A statue stolen from India in 1913 is returned to a temple in Varanasi after an artist finds it in the vault of a Canadian art gallery.
A statue of the Goddess Annapurna, stolen from a temple in Varanasi more than a century ago and taken away to a far-off province in Canada, has recently been returned to India. The story of its journey is a fascinating one considering the repatriation may not have happened if an Indian-origin artist had not chanced upon it by accident.
Divya Mehra, a Canadian artist from Winnipeg, was invited to stage an exhibition last year at the MacKenzie Art Gallery in the Saskatchewan town of Regina. So, out of sheer curiosity and interest in museum exhibits, she began to research the collection in the gallery that had been built around the collections donated to the Regina College by a lawyer named Norman MacKenzie in 1936.
This was when she came across mention of a sculpture thought to represent Lord Vishnu. Piqued about the presence of such a sculpture in a Canadian museum, she began to go through MacKenzie’s papers and discovered how he had stolen the sculpture from a temple on one of his visits to India.
Alarm bells went off in her head when she saw that Edgar James Banks, known as the inspiration behind the fictional character of Indiana Jones, was known to MacKenzie. Banks have often been accused of selling antiquities to American museums when he was a diplomat posted in Baghdad.
Divya was subsequently permitted to look at the statue, which was still in the vault. She was sure it was not Lord Vishnu but a female goddess. She needed corroboration from experts to correctly identify it.
“So, I reached out to a few different folks that I know, including a curator at the Peabody Essex Museum, who correctly identified it. I spoke to John Hampton, interim CEO at the MacKenzie, and I requested that the statue be repatriated,” she said while speaking to Artnet News.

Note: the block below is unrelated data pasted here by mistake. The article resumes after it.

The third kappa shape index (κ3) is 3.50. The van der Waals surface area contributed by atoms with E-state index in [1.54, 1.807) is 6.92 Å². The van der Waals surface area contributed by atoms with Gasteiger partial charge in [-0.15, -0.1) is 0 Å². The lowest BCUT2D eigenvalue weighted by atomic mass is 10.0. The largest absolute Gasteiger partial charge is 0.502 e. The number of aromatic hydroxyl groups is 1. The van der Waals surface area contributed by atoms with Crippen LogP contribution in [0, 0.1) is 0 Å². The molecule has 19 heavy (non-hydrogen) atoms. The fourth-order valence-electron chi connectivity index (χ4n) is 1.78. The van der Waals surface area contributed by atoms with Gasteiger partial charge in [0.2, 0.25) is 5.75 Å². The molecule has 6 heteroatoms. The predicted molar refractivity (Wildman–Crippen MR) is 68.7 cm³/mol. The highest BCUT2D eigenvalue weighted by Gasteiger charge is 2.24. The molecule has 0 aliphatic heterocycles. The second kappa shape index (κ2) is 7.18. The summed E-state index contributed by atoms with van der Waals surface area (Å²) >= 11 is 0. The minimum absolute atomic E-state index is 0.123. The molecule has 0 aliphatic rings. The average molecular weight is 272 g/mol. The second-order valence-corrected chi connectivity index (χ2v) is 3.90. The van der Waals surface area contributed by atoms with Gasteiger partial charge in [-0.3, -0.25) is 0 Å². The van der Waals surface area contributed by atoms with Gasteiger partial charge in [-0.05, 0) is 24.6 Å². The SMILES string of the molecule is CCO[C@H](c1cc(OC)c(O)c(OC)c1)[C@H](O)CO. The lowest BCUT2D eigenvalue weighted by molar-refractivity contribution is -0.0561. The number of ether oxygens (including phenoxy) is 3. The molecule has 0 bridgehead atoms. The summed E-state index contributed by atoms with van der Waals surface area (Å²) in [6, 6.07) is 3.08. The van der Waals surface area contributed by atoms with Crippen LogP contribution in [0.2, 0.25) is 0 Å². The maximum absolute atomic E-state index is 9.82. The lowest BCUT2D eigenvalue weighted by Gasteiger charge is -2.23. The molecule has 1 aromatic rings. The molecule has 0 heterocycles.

John Hampton, who happens to be the first indigenous leader to be appointed as the executive director and CEO of the MacKenzie Art Gallery, is of the view that “repatriation is essential for museums to move forward,” readily agreed to return the statue to India.
The statue of Goddess Annapurna was packed up and sent back to Varanasi at the end of November this year.
Divya was so moved by this discovery; she decided to title her show at the museum “From India to Canada and Back to India (There Is Nothing I Can Possess Which You Cannot Take Away),” which dealt in principle with “the West’s obsession with simultaneously defining and consuming the histories and identities of other cultures”.
The story of how the Annapurna statue was stolen from Varanasi is no less scintillating. Dictated ledgers belonging to Norman Mackenzie tell us how he embarked on world trips in 1913 with his wife after his considerably large art collection was destroyed by a deadly tornado in 1912. He hoped to rebuild his collection with art from all around the world.
A large leather-bound book containing pictures and detailed descriptions of each treasure he collected thereafter tell us about his trip to Varanasi and his discovery of three statues covered in vermillion (sindoor). He instructed a local to steal one of the statues and bring it to him.
To his horror, the man brought all three. Norman knew it was a serious offence and that he would get into trouble with the British colonial government when it came to their notice, so he took just one and returned the other two back to the temple.
“This is the idol that I saw the people worshipping…and is a good sample of the type of idol which is used by the poorer classes,” MacKenzie wrote in his ledger.
Now that the statue has been returned to the rightful owners after 108 years, the Saskatchewan art gallery is investigating the other 2,000 pieces in its collection, hoping to return more valuable pieces of art to where they came from.